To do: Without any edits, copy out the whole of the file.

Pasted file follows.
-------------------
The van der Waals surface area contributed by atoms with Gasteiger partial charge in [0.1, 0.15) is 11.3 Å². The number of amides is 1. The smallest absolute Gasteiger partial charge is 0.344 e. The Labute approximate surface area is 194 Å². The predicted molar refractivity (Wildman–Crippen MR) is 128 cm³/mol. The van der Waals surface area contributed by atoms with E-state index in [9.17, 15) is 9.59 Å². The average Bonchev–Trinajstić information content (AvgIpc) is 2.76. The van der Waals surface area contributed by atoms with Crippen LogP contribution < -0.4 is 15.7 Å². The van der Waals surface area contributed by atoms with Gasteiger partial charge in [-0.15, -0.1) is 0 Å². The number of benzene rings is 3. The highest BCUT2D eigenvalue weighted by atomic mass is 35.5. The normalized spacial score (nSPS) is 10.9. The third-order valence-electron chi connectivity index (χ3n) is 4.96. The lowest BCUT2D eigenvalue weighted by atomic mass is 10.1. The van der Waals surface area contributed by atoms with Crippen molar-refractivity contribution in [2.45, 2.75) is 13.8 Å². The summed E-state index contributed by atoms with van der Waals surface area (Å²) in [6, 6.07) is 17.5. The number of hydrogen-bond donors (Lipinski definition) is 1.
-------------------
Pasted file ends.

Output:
The van der Waals surface area contributed by atoms with Gasteiger partial charge in [0.1, 0.15) is 11.3 Å². The number of amides is 1. The smallest absolute Gasteiger partial charge is 0.344 e. The Labute approximate surface area is 194 Å². The predicted molar refractivity (Wildman–Crippen MR) is 128 cm³/mol. The van der Waals surface area contributed by atoms with E-state index in [9.17, 15) is 9.59 Å². The average Bonchev–Trinajstić information content (AvgIpc) is 2.76. The van der Waals surface area contributed by atoms with Crippen LogP contribution < -0.4 is 15.7 Å². The van der Waals surface area contributed by atoms with Gasteiger partial charge in [-0.15, -0.1) is 0 Å². The number of benzene rings is 3. The highest BCUT2D eigenvalue weighted by atomic mass is 35.5. The normalized spacial score (nSPS) is 10.9. The third-order valence-electron chi connectivity index (χ3n) is 4.96. The lowest BCUT2D eigenvalue weighted by atomic mass is 10.1. The van der Waals surface area contributed by atoms with Crippen molar-refractivity contribution in [2.45, 2.75) is 13.8 Å². The summed E-state index contributed by atoms with van der Waals surface area (Å²) in [6, 6.07) is 17.5. The number of hydrogen-bond donors (Lipinski definition) is 1.